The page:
Right now, efforts are still underway to determine the nature of an unknown high-altitude object that was spotted and then subsequently shot down by a U.S. fighter jet over the state of Alaska on Friday, February 11. According to Pentagon spokesman Brig. Gen. Pat Ryder, the object had been traveling at an altitude of around 40,000 feet (the same altitude as jet airliners) and was deemed to be a risk to civilian traffic.
It was ultimately downed by an F-22 Raptor which fired a single AIM-9X Sidewinder missile.
Officials are currently in the process of retrieving and investigating the debris. As things stand, there’s not much we know about the object other than that it was around the size of a car and was “cylindrical and silver-ish gray.”
“The object was about the size of a small car so not similar in size or shape to the high-altitude surveillance balloon that was taken down off the coast of South Carolina on February 4,” said Ryder. When asked if it was “balloon-ish”, he replied, “All I say is that it wasn’t ‘flying’ with any sort of propulsion, so if that is ‘balloon-like’ well – we just don’t have enough at this point.”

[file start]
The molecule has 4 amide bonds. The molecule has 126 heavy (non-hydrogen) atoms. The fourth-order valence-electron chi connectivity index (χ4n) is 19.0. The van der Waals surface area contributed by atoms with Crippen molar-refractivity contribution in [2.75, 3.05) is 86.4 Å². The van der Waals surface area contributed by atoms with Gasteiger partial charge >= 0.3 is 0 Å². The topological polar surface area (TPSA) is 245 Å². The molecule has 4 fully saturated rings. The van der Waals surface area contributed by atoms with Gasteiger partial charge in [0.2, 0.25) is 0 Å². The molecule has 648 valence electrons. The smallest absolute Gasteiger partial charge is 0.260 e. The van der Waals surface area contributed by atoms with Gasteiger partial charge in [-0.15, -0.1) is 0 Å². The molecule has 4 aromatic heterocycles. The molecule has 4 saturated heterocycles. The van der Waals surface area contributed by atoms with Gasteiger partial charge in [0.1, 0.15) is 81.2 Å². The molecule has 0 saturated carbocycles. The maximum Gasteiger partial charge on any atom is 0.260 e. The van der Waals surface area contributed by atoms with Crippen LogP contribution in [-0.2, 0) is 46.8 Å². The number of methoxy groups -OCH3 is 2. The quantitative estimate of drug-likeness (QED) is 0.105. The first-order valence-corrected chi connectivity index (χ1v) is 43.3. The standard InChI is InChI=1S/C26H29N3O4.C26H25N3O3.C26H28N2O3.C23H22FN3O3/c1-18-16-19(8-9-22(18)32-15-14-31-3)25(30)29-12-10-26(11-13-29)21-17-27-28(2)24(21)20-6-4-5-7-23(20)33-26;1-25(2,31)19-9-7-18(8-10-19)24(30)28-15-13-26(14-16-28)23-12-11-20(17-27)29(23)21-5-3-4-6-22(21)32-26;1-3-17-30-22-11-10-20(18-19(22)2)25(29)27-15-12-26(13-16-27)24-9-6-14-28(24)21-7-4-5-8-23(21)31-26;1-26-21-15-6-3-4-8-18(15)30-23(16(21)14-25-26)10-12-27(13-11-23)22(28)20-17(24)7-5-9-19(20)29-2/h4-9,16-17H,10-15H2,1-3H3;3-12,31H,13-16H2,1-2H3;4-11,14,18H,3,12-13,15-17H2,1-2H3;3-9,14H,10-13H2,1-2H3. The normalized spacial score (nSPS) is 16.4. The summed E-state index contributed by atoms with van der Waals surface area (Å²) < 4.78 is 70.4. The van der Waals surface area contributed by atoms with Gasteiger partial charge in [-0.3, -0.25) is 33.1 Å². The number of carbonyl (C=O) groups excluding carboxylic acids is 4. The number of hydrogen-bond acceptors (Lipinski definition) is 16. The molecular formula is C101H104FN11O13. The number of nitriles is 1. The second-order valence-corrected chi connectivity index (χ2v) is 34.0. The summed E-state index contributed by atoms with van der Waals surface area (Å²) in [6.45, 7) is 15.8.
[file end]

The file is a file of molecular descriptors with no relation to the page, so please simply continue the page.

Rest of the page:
In total, four objects have been shot down by U.S. aircraft over the past week including the Chinese balloon that many speculated was being used for information-gathering purposes. Authorities say they don’t believe the objects held a military threat but they were a hazard for commercial airliners and were near “sensitive” sites for U.S. national security.
On the television show “Face the Nation,” CBS News’ national security correspondent David Martin called shooting down these objects an “expensive habit.” He also that the winds bring many objects to Alaska and northern Canada, and for a long time they were ignored, however, the Chinese balloon changed that.
“There is a lot of what officials call sky trash up there,” said Martin. “And sky trash includes balloons that are put up by governments, that are put up by corporations, that are put up by research institutes, and probably just by private individuals, and not for nefarious purposes, but just to collect scientific data.”
Still, not everyone believes it’s “sky trash” — and they shouldn’t.